Biometric data of a million users leaked

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Security researchers have discovered a huge collection of unsecured biometric credentials and personal information including the fingerprint data of over one million people.

The discovery was made by researchers Noam Rotem and Ran Locar alongside vpnMentor and in addition to fingerprint data, they also found facial recognition information, unencrypted usernames and passwords as well as other personal information from users of Suprema's Biostar 2 security platform.

As with other recent data leaks, the information was found in a publicly accessible database which contained 27.8m records spanning 23GB of data. As of now, it is still unclear as to whether any malicious actors were able to access the data while it was publicly exposed.

Organizations around the world rely on the Biostar 2 security system to secure their commercial buildings. According to vpnMentor, the system is used to control access to facilities in the US, UK, Japan, India and the UAE.

Biostar 2

If cybercriminals did manage to access the data, they could use it to either create or modify existing user credentials which would allow them to access any building secured with Biostar 2.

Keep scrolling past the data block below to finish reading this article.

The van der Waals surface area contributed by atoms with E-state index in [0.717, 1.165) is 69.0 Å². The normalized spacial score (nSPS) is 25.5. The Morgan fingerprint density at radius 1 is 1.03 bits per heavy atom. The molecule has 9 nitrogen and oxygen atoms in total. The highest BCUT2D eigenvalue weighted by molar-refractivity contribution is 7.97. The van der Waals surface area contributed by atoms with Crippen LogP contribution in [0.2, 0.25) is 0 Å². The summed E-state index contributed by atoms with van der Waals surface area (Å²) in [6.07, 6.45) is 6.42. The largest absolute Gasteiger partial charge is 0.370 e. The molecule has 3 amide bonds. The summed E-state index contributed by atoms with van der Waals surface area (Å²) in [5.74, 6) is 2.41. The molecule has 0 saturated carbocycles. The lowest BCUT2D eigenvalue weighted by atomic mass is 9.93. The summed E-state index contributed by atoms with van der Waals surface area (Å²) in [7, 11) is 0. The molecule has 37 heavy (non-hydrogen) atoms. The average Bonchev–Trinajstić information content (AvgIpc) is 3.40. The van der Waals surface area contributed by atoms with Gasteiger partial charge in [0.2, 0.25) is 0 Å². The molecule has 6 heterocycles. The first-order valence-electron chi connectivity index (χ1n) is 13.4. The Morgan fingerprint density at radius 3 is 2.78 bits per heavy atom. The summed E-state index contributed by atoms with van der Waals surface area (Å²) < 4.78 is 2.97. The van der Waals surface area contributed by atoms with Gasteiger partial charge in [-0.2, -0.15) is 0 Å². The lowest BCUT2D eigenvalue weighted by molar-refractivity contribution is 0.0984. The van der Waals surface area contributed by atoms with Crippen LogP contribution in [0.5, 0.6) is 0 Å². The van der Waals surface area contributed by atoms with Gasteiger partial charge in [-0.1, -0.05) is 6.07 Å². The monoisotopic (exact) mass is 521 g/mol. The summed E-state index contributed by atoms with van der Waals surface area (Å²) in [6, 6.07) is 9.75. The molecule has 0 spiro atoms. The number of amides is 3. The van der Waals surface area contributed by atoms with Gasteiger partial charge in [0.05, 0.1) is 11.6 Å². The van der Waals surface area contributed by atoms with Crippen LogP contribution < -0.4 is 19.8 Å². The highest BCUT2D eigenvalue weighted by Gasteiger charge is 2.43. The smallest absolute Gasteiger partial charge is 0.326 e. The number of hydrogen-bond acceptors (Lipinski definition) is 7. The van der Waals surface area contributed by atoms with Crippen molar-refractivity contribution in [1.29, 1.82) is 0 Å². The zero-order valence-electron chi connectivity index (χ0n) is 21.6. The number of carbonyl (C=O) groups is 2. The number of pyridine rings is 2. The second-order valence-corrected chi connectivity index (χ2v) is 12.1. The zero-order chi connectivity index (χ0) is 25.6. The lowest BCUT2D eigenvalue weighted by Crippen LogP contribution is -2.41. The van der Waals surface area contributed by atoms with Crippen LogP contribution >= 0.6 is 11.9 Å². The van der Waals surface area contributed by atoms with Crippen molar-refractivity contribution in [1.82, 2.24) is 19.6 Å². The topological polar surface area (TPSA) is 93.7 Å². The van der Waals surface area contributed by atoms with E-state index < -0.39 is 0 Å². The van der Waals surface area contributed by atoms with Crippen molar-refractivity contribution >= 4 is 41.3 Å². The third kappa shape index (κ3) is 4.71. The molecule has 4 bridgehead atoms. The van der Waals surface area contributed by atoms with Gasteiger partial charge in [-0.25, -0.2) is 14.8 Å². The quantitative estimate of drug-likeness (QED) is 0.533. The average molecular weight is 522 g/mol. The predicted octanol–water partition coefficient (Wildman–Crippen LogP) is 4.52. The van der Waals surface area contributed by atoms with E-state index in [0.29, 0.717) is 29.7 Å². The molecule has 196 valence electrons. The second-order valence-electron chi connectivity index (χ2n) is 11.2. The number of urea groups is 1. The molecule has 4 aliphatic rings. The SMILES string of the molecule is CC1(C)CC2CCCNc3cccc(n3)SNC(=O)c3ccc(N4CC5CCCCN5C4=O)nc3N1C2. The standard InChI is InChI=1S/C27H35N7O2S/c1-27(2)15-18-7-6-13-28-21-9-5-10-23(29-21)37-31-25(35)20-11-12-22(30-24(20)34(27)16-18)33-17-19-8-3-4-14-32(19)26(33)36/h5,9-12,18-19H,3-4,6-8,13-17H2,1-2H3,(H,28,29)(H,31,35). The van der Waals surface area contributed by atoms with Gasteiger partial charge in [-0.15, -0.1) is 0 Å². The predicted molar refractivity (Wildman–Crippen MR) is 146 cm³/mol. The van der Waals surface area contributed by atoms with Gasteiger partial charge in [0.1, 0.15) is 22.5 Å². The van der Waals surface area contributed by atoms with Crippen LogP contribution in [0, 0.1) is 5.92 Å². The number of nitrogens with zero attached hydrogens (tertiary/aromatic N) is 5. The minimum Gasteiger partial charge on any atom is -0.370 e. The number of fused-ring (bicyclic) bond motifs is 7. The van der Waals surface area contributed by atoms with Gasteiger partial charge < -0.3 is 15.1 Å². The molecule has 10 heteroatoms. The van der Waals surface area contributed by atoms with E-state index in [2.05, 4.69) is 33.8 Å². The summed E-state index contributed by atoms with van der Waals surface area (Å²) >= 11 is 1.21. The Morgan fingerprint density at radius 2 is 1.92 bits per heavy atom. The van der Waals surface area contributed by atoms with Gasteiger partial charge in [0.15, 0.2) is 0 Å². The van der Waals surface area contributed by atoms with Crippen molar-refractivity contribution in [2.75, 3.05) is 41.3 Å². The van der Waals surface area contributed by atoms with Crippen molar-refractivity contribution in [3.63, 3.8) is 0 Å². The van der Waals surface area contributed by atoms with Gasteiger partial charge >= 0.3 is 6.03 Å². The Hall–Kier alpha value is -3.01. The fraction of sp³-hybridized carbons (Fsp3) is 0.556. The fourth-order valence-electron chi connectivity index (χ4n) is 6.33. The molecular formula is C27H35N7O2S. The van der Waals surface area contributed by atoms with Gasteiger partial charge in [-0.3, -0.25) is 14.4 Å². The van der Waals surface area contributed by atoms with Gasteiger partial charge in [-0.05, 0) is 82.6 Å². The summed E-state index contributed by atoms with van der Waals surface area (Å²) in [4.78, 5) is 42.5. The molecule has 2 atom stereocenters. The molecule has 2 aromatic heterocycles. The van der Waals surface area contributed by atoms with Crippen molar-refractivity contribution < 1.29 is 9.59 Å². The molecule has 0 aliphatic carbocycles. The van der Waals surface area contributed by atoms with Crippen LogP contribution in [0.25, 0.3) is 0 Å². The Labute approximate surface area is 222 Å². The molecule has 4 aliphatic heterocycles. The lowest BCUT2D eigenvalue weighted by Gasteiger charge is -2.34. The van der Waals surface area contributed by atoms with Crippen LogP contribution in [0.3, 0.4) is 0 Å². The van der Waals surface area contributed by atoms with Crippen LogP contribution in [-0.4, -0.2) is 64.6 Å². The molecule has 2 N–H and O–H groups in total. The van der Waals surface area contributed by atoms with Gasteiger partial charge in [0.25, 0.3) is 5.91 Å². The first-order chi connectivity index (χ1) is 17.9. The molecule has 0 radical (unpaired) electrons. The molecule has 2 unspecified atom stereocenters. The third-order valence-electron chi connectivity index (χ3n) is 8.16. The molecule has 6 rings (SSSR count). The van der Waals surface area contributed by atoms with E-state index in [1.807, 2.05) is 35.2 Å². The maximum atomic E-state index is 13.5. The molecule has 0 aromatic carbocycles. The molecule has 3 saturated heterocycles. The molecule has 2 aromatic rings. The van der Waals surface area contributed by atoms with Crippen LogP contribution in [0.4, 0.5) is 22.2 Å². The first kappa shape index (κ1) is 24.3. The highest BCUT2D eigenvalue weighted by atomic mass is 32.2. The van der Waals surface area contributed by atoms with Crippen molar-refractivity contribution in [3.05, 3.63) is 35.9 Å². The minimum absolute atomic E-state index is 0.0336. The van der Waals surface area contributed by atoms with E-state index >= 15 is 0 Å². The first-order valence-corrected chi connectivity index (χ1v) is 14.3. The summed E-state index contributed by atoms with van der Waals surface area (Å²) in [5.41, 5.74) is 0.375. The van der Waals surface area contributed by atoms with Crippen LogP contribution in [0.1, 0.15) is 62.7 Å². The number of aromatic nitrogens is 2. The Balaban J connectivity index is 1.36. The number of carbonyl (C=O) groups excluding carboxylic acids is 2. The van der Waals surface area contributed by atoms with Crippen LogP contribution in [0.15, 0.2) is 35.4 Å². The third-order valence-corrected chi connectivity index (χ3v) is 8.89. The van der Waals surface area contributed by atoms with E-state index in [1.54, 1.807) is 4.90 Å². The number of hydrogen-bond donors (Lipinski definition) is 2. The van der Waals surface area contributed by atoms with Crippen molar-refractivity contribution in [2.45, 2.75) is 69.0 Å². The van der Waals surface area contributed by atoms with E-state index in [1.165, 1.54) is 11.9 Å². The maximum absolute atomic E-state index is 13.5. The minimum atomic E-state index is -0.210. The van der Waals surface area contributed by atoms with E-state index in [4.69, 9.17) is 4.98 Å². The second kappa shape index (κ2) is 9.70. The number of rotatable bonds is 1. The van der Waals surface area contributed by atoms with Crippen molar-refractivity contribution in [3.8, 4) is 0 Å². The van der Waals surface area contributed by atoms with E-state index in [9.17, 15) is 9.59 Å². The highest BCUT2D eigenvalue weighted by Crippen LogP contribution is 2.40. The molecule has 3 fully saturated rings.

Employees enrolled in the security system could also be at risk as their personal information could be used to commit identity fraud and their fingerprint data could be used to gain access to other systems that are secured using their unencrypted fingerprint data.

According to The Guardian, Suprema also recently announced that its Biostar 2 platform would be integrated into another security system called AEOS which is used in 83 countries by governments, banks and even the UK's Metropolitan Police service.

The security vulnerability has now been fixed but the biometric credentials and personal information exposed in the data leak could still be leveraged by malicious actors. Businesses using the Biostar 2 platform should change the passwords they use to access the system's dashboard immediately to prevent falling victim to any potential attacks.

Tripwire's VP of product management and strategy, Tim Erlin provided further insight on the data leak and the disadvantages of using biometric data for security purposes, saying:

“As an industry, we’ve learned a lot of lessons about how to securely store authentication data over the years. In many cases, we’re still learning and re-learning those lessons. Unfortunately, companies can’t send out a reset email for fingerprints. The benefit and disadvantage of biometric data is that it can’t be changed.

“Using multiple factors for authentication helps mitigate these kinds of breaches. As long as I can’t get access to a system or building with only one factor, then the compromise of my password, key card or fingerprint doesn’t result in compromise of the whole system. Of course, if these factors are stored or alterable from a single system, then there remains a single point of failure.”  

Via The Verge

Anthony Spadafora

After working with the TechRadar Pro team for the last several years, Anthony is now the security and networking editor at Tom’s Guide where he covers everything from data breaches and ransomware gangs to the best way to cover your whole home or business with Wi-Fi. When not writing, you can find him tinkering with PCs and game consoles, managing cables and upgrading his smart home.